It might be someone needing a birthday present, or someone changing their wardrobe, or someone just killing time. Because of all the churches downtown we often had families in nice clothes show up on a Saturday afternoon just to kill time between the wedding and the reception.

It might be someone working on a project, or someone trying to replace an heirloom, or someone who saved up their money for a big purchase. In a toy store we often got kids with allowance or baby-sitting money burning a hole in their pocket.

Whatever the problem, your team’s true goal is to figure it out and help the customer solve it. We had a dad in the store one Saturday morning with the kids. He was filling time. We showed him all the demos and displays so that he could be the hero taking his kids around the store to play. We often had customers on their way to a birthday party that started ten minutes ago. Our staff would take the item before they checked out, leave the price tag at the register, and start wrapping it just to save time (and with a nice helium balloon on top, it was the hit package at the party.)

Surprise and Delight is another frame of reference to which we can all relate. We’ve all had that moment when something really cool and unexpected happened. Work with your staff to identify those moments when you can surprise and delight customers. Maybe it is something you give out of generosity. Maybe it is saying, “Yes!” to some crazy request. Maybe it is identifying what the customer truly desires and offering not only that but a little more. Maybe it is doing something totally unexpected. On several occasions, including a few Christmas Eves, I made after-work deliveries of large, bulky toys and baby products to customers who couldn’t be home during our normal delivery hours, or who needed the items right away.

When you get your staff laser-focused on Problem Solving or finding new ways to Surprise and Delight, they can relate better and understand their role better. At the end of the day, they are raising the bar on Customer Service, whether they know it or not. You just aren’t using that phrase.

-Phil Wrzesinski
www.PhilsForum.com

PS Reinforce this concept with your staff by always having them regale the tales of when they solved a problem or delighted a customer. I always started my staff meetings with Smile Stories (our tagline and my focus with my team was, “We’re here to make you smile.”) These were the moments when the staff truly made a customer happy. Not only did it reinforce our purpose, it started our meetings off on a positive, feel-good high, which made the meeting far more productive than the typical here-is-what-you-did-wrong-last-week berating that poor managers use to start their meetings.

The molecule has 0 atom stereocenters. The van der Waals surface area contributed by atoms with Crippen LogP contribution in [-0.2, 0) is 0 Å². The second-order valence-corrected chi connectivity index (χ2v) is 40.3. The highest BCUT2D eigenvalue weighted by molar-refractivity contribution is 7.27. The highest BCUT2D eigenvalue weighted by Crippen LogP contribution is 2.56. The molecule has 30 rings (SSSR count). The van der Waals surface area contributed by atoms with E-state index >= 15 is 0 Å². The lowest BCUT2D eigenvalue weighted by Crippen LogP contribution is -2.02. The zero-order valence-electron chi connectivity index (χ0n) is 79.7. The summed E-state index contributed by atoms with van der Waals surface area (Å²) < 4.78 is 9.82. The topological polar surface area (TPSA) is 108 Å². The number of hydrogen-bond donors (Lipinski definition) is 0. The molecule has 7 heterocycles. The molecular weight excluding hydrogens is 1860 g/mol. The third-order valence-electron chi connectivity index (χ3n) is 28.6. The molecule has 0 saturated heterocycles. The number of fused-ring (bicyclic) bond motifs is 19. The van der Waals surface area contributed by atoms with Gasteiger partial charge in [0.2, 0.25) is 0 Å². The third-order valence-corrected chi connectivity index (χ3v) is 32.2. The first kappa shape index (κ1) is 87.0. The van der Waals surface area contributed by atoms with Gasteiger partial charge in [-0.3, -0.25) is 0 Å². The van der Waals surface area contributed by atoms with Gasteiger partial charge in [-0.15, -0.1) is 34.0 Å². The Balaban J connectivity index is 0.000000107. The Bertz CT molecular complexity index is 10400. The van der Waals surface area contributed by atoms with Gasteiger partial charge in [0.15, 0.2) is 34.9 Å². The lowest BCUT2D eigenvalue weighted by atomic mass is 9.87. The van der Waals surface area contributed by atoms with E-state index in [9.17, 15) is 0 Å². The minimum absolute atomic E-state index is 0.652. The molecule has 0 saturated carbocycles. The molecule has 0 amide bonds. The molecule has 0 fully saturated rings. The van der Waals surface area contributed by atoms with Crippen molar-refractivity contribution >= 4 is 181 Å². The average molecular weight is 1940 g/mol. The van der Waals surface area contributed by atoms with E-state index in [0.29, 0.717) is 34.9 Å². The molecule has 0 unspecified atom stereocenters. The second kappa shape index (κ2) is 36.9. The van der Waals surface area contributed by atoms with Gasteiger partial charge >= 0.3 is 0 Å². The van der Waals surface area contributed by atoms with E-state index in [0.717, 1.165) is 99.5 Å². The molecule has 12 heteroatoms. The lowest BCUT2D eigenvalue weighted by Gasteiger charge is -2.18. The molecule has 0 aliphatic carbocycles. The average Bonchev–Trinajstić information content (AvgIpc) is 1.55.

PPS Since closing Toy House, I have abdicated the throne of being the “Largest Independent Toy Store in America.” There are some amazing contenders for that throne. One of them is The Toy Store with locations in Lawrence and Topeka, Kansas. It was one of their managers, always seeking better ways to train her staff, who reached out to me with the question above. I have full confidence her team will be solving problems and delighting customers at every turn by the time they reach the fourth quarter. If you want to see a magical toy store, check them out if you’re ever near their towns.

Reaching the People Who “Think” They Know You

I’ve been out at YMCA Storer Camps the last couple days teaching sailing again. This time, instead of teaching the kids, I’m just working with the staff to make sure everyone is on the same page for teaching the kids. While walking to the waterfront, one of the new instructors asked me where I sail when I’m not at camp.

“Nowhere,” I replied

They called me Admiral Graybeard!